gendered biases: how to succeed in hollywood
The study from the Media, Diversity & Social Change Initiative at USC Annenberg is the most comprehensive analysis of diversity in recent popular films ever conducted. They examined data assessing gender, race, ethnicity and LGBT status in films across seven years. The results speak for themselves.
The report found an indisputable bias against females, people of colour and LGBT+ characters on the big screen.
Across 700 films, only 11% had balanced casts. Broken down, this means only 30% of the almost 31,000 speaking characters evaluated were women. Only 21 of the top 100 films from last year featured a female lead and no female actors over the age of 45 performed a lead or co-lead role. Furthermore, females in the 13-20 age bracket were just as likely to be shown in sexy attire and with some nudity as 21-39 year old females.
It appears the male gaze is being well served.
The top 100 films from last year also tell us something more; we underrepresent any demographic that doesn’t include a straight white male. In the top 100 films of last year, 17 films had no African American speaking characters; more than 40 had no Asian speaking characters, and of more than 4,000 speaking characters only 10 were gay, five were bisexual and just four were lesbian. There were no speaking transgender characters in last year’s top 100 films.
It doesn’t get better behind the camera.
Across the top 100 films from last year, only 15.8% of content creators working as directors, writers and producers were women. More specifically, women only accounted for 1.9% of directors. This only accounts for two female directors across the top 100 films of 2014.
This bias doesn’t make sense. We’ve heard for years that women aren’t funny, that they can’t lead a successful film. However Melissa McCarthy’s Spy outsold Adam Sandler’s Pixels, though we are still giving his has-been brand of comedy time on our screens without question. Furthermore, Pitch Perfect is sitting at number seven in this year’s box office successes, beating out Ant Man, Terminator and Mission Impossible… yet we still have people questioning if an all-female Ghostbusters cast will work.
Spoiler alert: it probably will.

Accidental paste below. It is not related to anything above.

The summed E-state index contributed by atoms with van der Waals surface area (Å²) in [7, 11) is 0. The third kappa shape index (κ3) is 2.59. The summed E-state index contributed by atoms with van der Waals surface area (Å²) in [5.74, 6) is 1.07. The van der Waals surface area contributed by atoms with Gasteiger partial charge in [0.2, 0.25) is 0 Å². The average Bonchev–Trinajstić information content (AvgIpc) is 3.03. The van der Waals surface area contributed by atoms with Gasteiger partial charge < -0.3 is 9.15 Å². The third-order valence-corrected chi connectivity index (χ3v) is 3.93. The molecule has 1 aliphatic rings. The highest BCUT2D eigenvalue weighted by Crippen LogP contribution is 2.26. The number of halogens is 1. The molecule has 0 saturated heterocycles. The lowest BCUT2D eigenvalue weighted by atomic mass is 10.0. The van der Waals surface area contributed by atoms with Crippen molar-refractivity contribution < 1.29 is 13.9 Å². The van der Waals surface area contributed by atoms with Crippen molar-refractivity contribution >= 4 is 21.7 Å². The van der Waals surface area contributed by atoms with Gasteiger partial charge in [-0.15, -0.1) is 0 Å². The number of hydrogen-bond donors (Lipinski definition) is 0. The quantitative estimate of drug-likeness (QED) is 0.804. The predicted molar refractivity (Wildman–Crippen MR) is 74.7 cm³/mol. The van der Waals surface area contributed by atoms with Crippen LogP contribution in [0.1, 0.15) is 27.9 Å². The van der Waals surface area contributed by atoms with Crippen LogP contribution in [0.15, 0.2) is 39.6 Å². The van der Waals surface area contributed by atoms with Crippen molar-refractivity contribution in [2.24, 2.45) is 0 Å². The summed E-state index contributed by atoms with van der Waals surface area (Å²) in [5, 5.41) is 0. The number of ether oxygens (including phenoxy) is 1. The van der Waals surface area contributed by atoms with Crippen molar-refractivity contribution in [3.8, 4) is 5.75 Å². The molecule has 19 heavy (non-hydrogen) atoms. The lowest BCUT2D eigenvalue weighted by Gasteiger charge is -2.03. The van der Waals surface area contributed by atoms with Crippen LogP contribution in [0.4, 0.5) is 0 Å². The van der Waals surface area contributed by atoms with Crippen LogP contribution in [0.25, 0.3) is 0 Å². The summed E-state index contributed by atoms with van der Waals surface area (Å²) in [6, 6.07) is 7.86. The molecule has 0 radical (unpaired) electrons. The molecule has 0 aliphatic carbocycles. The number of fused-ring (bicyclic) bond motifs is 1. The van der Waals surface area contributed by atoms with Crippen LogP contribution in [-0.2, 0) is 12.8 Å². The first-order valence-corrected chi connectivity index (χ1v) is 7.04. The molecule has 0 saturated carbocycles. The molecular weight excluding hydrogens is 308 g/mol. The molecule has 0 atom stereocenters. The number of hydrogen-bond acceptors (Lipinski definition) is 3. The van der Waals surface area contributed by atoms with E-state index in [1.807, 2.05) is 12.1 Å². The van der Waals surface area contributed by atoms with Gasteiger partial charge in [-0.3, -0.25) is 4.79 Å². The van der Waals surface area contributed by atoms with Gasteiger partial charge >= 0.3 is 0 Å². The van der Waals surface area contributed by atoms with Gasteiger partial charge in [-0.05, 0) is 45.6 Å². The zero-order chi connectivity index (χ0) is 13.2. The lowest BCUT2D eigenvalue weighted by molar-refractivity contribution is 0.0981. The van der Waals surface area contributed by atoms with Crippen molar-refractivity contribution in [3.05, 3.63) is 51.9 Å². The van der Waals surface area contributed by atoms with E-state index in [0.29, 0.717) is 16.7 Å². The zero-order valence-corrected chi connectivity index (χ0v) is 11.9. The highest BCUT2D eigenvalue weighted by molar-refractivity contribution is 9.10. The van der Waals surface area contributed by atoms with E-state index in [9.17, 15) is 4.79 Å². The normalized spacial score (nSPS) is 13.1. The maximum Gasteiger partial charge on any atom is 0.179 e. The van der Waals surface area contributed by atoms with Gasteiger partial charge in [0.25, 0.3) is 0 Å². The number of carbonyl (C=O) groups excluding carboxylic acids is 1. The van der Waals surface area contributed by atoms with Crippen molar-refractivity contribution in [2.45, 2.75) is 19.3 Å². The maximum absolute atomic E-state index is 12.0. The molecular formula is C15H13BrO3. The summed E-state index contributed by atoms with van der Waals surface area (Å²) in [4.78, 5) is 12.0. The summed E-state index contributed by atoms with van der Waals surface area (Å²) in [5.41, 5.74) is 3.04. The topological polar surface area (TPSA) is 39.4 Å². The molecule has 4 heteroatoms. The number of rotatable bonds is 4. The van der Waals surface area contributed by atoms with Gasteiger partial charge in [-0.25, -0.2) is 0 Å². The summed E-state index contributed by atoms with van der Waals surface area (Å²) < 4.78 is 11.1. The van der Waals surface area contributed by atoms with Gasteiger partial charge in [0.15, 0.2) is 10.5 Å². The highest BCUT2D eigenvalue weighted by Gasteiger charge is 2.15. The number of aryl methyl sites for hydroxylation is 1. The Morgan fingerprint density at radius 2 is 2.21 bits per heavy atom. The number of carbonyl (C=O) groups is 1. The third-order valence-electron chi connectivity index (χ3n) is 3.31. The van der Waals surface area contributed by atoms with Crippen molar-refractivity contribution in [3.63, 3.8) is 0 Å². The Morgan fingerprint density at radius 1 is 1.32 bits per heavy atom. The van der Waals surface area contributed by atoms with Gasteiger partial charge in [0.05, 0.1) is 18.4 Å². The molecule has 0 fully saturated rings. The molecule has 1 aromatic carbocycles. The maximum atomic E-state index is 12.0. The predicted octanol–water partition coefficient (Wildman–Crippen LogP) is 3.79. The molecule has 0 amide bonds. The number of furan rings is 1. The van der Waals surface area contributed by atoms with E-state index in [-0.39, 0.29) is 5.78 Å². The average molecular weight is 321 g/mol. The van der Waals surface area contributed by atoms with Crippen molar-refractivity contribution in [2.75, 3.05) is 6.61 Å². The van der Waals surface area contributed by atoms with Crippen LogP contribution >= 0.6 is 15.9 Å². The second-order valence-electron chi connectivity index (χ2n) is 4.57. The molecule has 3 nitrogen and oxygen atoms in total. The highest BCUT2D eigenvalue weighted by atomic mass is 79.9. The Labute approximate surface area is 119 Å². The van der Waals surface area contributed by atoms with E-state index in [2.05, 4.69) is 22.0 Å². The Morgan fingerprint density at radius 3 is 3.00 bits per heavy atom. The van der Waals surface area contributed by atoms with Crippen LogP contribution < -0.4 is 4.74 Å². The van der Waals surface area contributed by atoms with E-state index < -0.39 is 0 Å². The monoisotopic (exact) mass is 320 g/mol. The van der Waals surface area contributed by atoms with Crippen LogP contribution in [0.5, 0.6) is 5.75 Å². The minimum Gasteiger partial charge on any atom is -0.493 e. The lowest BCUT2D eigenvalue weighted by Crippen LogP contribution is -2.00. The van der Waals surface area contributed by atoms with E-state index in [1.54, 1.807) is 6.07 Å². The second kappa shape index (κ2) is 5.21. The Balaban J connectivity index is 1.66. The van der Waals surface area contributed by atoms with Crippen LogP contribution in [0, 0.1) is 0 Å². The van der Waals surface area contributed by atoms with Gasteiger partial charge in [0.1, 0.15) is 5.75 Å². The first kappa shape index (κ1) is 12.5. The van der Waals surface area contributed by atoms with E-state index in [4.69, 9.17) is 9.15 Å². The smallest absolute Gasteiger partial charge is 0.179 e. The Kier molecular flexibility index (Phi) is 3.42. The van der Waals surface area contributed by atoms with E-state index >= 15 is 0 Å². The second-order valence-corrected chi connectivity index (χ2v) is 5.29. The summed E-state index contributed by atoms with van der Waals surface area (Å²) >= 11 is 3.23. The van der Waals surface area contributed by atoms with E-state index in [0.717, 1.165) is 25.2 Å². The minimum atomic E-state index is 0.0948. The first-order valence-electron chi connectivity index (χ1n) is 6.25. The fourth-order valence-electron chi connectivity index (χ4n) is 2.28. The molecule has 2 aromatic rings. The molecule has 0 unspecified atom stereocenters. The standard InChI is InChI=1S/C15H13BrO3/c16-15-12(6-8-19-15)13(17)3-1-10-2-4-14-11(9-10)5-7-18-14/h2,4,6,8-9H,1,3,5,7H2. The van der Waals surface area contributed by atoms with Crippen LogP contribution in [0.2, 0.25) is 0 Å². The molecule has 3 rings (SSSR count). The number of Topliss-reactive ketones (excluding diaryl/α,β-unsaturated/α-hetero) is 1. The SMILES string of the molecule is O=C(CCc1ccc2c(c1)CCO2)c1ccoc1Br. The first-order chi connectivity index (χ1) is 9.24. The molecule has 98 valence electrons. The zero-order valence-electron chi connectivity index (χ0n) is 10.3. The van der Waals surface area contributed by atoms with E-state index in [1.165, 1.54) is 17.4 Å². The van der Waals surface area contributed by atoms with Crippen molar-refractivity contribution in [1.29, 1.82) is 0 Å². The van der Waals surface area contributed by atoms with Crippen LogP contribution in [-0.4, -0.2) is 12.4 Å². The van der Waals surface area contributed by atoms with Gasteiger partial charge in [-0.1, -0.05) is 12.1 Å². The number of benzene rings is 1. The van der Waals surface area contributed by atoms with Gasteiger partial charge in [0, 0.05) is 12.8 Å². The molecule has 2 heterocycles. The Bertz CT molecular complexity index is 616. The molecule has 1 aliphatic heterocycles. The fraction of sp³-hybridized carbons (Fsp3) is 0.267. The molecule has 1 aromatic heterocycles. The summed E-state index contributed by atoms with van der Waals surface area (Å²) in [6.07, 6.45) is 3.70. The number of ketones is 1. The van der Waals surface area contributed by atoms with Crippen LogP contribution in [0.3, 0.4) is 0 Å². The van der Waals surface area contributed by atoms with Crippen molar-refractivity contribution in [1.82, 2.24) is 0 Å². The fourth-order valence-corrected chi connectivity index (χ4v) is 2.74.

The author of the study and founder of the initiative, USC Annenberg Professor Stacy L. Smith said ‘the picture that film presents is one that bears little resemblance to our nation’s demography’.
Hollywood has influence over our social and cultural norms; so when they exclude certain demographics in their entirety, a very specific image is reinforced. This image is of who is most important in society.
Now we already have a whole host of ingrained social customs and laws that ignore or repress demographics that do not include being a white, straight male, but now we have to contend with Hollywood being complacent with this image too. It’s obvious to see why they are sticking to their guns with this one; it’s a proven hit formula. This is the way it’s always been. Hollywood is about making money, and Matt Damon and Tom Cruise are seen as bigger moneymakers than Kerry Washington or Laverne Cox; despite their successes.
But where do we go from here? It’s been over 100 years of Hollywood and we are still seeing much of the same faces on the screen. Film should be acting as a leader in representing diversity, but instead it is holding progress back.
‘At a time when Jill Soloway is lauded for her storytelling prowess on Transparent and Caitlyn Jenner for her courage, film has a long road to traverse before it represents the diversity we see in TV and digital platforms, and in our communities,’ Professor Smith said. ‘While “love wins” in our nation, it loses in film.’
This report has told us something obvious; straight white males continue to be the most visible demographic. It is really past the time for Hollywood to make a change and start representing society more accurately as what is represented on screen continues to be reflected off screen.